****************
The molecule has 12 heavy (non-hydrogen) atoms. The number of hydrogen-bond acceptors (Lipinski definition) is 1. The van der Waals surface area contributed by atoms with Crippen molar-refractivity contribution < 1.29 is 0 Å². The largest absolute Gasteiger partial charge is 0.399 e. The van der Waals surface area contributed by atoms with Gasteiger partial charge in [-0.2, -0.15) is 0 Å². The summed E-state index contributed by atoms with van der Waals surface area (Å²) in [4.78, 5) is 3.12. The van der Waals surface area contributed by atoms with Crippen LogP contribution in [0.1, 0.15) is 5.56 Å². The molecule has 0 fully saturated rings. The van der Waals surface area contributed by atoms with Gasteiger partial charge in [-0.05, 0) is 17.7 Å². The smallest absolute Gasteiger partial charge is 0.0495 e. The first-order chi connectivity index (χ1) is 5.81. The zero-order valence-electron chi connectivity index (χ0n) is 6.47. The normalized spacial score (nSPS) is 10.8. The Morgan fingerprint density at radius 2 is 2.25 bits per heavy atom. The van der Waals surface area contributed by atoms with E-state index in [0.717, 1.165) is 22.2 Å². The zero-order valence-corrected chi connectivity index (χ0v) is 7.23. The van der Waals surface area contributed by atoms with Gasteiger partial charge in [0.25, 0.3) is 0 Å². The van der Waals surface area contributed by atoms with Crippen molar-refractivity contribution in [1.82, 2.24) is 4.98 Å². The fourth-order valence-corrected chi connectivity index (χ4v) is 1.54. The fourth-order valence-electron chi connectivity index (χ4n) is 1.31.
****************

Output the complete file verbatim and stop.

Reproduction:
The molecule has 12 heavy (non-hydrogen) atoms. The number of hydrogen-bond acceptors (Lipinski definition) is 1. The van der Waals surface area contributed by atoms with Crippen molar-refractivity contribution < 1.29 is 0 Å². The largest absolute Gasteiger partial charge is 0.399 e. The van der Waals surface area contributed by atoms with Gasteiger partial charge in [-0.2, -0.15) is 0 Å². The summed E-state index contributed by atoms with van der Waals surface area (Å²) in [4.78, 5) is 3.12. The van der Waals surface area contributed by atoms with Crippen LogP contribution in [0.1, 0.15) is 5.56 Å². The molecule has 0 fully saturated rings. The van der Waals surface area contributed by atoms with Gasteiger partial charge in [-0.05, 0) is 17.7 Å². The smallest absolute Gasteiger partial charge is 0.0495 e. The first-order chi connectivity index (χ1) is 5.81. The zero-order valence-electron chi connectivity index (χ0n) is 6.47. The normalized spacial score (nSPS) is 10.8. The Morgan fingerprint density at radius 2 is 2.25 bits per heavy atom. The van der Waals surface area contributed by atoms with E-state index in [0.717, 1.165) is 22.2 Å². The zero-order valence-corrected chi connectivity index (χ0v) is 7.23. The van der Waals surface area contributed by atoms with Gasteiger partial charge in [0.25, 0.3) is 0 Å². The van der Waals surface area contributed by atoms with Crippen molar-refractivity contribution in [1.82, 2.24) is 4.98 Å². The fourth-order valence-corrected chi connectivity index (χ4v) is 1.54. The fourth-order valence-electron chi connectivity index (χ4n) is 1.31.